Autonomic Function Assessments

Benefits all Medical Branches Including:

Primary Care, Cardiology, Pulmonology, Endocrinology, Neurology, Pain Management

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VitalPatientCare ANS Tilt

Autonomic Nervous System (ANS) Testing provides comprehensive, fully automated autonomic testing valuable equipment for physicians to gauge their patient's health and uncover hidden diseases. The system is US FDA 510(k) cleared.

Testing the autonomic nervous system can identify the following clinical autonomic disorders:

  • Sudden Death
  • Silent Heart Attack
  • Hypertension
  • Syncope
  • Vascular Abnormalities
  • Cardiac Autonomic Neuropathy (CAN)
  • Orthostatic Hypotension
  • Orthostatic Tachycardia Syndrome (POTS)

VitalScan ANS enables standardization and quantification!

In autonomic testing, standardized procedures are essential for reliable test results.

VitalScan ANS Tilt Test guides the operator and the patient through a series of autonomic test maneuvers.

Autonomic functional testing includes: Deep breathing, Valsalva and Tilt test with monitoring of heart rate, blood pressure (both continuous from finger and intermittent from arm), end tidal CO2, respiratory frequency, cerebral blood flow velocity, sympathetic and parasympathetic activity, and has the ability to record a video.

The VitalScan ANS Tilt Test provides instructions for the patient during the tests. Upon completion of the test, the application generates a PDF report with quantified results of all performed tests. Together, all these features support standardization and quantification of your autonomic tests!

Autonomic Dysfunction (Dysautonomia)

The Autonomic Nervous System (ANS) is responsible for regulating involuntary bodily functions, such as heart rate, blood pressure, digestion, sweating, and more. These functions are controlled unconsciously. When the ANS doesn't function as it should, this is called Dysautonomia, Autonomic Dysfunction or Autonomic Neuropathy.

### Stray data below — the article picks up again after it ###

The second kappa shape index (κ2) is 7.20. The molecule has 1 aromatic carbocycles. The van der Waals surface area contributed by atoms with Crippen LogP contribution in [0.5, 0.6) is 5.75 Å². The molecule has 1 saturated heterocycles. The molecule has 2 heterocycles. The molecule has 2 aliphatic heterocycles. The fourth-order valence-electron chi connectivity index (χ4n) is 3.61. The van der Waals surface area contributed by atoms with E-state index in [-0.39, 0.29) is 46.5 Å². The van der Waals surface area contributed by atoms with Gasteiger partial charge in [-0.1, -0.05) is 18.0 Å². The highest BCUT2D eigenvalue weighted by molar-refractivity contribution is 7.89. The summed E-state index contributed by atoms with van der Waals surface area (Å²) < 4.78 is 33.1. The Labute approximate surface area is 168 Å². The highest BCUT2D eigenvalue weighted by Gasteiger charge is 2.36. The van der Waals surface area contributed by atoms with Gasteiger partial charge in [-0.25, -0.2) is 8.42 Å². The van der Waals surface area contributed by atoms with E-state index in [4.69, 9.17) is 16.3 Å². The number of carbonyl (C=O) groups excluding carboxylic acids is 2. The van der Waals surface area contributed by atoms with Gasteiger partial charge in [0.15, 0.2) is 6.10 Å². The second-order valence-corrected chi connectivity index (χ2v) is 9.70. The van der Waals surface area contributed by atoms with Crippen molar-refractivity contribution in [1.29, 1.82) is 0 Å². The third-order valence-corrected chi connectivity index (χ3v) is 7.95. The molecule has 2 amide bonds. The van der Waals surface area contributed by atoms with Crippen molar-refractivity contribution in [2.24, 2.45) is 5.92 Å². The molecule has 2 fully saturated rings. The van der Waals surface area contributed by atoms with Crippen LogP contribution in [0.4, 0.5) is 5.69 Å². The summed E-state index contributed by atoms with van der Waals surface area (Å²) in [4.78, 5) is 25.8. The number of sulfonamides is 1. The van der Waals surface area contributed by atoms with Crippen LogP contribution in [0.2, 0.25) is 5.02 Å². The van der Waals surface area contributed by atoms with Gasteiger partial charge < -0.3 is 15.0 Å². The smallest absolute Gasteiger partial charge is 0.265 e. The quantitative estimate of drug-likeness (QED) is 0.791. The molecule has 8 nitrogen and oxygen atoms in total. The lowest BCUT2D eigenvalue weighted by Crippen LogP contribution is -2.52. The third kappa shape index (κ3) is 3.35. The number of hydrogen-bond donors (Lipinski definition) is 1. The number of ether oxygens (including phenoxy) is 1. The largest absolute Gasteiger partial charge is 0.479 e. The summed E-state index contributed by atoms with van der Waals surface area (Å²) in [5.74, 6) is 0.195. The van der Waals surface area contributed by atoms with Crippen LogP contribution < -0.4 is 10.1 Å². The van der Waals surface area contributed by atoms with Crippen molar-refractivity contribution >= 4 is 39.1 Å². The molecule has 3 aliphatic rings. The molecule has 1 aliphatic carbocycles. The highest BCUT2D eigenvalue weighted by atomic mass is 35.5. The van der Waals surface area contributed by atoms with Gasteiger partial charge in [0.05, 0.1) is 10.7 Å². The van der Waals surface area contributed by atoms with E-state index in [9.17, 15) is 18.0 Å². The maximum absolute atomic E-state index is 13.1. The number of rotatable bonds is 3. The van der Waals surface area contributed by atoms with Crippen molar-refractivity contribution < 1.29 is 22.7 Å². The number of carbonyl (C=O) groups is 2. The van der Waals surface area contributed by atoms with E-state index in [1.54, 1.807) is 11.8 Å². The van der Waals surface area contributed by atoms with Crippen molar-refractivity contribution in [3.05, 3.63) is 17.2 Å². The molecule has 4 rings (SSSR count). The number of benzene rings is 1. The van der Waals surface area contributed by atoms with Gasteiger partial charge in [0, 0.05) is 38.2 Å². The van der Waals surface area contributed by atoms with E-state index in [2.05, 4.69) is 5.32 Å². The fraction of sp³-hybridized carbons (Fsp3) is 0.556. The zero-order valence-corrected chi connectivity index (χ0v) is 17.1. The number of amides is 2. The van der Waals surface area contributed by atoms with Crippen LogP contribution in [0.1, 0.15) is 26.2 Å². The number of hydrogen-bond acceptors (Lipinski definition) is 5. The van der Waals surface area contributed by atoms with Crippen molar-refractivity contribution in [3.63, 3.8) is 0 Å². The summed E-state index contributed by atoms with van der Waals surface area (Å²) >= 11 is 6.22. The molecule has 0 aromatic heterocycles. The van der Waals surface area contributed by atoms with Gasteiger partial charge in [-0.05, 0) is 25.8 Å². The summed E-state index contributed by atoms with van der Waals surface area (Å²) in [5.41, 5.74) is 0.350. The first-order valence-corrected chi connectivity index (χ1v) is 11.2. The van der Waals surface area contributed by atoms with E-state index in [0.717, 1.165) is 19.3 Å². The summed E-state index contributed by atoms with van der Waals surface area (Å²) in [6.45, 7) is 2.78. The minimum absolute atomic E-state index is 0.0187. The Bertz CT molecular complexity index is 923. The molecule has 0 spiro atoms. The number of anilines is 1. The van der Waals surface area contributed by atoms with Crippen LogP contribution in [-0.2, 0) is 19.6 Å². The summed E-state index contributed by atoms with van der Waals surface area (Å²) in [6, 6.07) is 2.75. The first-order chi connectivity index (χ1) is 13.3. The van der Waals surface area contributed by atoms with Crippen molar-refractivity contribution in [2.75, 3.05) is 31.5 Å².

Dysautonomia refers to a group of medical conditions that result in malfunction of the autonomic nervous system (ANS).
There are several types of dysautonomia, with varying symptoms and causes, but they all involve the ANS not working as it should. Some of the more common forms include:

  • Postural Orthostatic Tachycardia Syndrome (POTS): is a cardiovascular autonomic disorder characterized by an increased heart rate and orthostatic intolerance when moving from lying down to a standing up position. Symptoms can include dizziness, fainting, rapid heartbeat, and fatigue.
  • Neurocardiogenic Syncope (NCS): This is one of the most common types of dysautonomia and involves fainting or lightheadedness due to a temporary drop in blood pressure.
  • Multiple System Atrophy (MSA): This is a rare and progressive neurodegenerative disorder. Symptoms can be similar to Parkinson's disease but with more pronounced autonomic dysfunction.
  • Pure Autonomic Failure (PAF): As the name suggests, this is a disease characterized by the failure of all or most autonomic functions.

The exact cause of many forms of dysautonomia is unknown, and diagnosis can sometimes be challenging because the symptoms can mimic many other conditions.

Common symptoms across different types of dysautonomia can include fatigue, dizziness, or lightheadedness, rapid or slow heartbeat, fluctuations in blood pressure, difficulty regulating body temperature, and problems with digestion.

The VitalScan ANS includes:

  • Resting baseline test
  • Valsalva test
  • Tilt Table test
  • Deep Breathing test
  • Stand Test
  • Hand Grip Test
  • Physical Activation Test
  • Custom Test Protocol

Valsalva Maneuver

Valsalva Maneuver tests the body's ability to compensate for changes in the amount of blood that returns to the heart. The Valsalva Maneuver requires the patient to blow into a tube to maintain for 15 seconds while your heart rate, EtCO2 and blood pressure, are being recorded. This may show abnormal baroreflex results in those with moderate to severe POTS. There is conflicting evidence on the accuracy of this particular test.

Deep Breathing

The Deep Breathing test evaluates the function of the vagus nerve that controls the heart. The purpose of this test is to examine how much the heart rate and parasympathetic activity changes in response to breathing in and breathing out. The test involves, following commands to breathe slowly and deeply for one/two minutes, while expansion of the chest, beat-to-beat blood pressure, heart rate, and SpO2, are recorded.